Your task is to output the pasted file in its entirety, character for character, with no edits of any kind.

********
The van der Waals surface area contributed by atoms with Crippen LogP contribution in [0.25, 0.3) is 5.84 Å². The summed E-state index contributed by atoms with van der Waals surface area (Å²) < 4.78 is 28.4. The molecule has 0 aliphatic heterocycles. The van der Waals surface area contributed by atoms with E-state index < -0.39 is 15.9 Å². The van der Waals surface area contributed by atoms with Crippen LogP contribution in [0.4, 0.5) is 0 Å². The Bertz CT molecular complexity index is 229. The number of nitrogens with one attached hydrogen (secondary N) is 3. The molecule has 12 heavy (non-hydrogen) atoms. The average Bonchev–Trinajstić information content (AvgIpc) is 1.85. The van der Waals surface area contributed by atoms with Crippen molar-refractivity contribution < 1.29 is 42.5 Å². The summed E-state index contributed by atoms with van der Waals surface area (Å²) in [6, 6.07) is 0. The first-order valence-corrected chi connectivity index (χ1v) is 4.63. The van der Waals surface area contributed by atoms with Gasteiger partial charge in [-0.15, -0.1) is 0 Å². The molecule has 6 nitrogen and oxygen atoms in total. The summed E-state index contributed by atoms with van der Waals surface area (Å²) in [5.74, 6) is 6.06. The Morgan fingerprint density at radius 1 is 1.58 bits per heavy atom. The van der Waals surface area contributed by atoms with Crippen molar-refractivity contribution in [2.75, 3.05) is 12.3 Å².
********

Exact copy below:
The van der Waals surface area contributed by atoms with Crippen LogP contribution in [0.25, 0.3) is 5.84 Å². The summed E-state index contributed by atoms with van der Waals surface area (Å²) < 4.78 is 28.4. The molecule has 0 aliphatic heterocycles. The van der Waals surface area contributed by atoms with E-state index < -0.39 is 15.9 Å². The van der Waals surface area contributed by atoms with Crippen LogP contribution in [0.4, 0.5) is 0 Å². The Bertz CT molecular complexity index is 229. The number of nitrogens with one attached hydrogen (secondary N) is 3. The molecule has 12 heavy (non-hydrogen) atoms. The average Bonchev–Trinajstić information content (AvgIpc) is 1.85. The van der Waals surface area contributed by atoms with Crippen molar-refractivity contribution < 1.29 is 42.5 Å². The summed E-state index contributed by atoms with van der Waals surface area (Å²) in [6, 6.07) is 0. The first-order valence-corrected chi connectivity index (χ1v) is 4.63. The van der Waals surface area contributed by atoms with Gasteiger partial charge in [-0.15, -0.1) is 0 Å². The molecule has 6 nitrogen and oxygen atoms in total. The summed E-state index contributed by atoms with van der Waals surface area (Å²) in [5.74, 6) is 6.06. The Morgan fingerprint density at radius 1 is 1.58 bits per heavy atom. The van der Waals surface area contributed by atoms with Crippen molar-refractivity contribution in [2.75, 3.05) is 12.3 Å².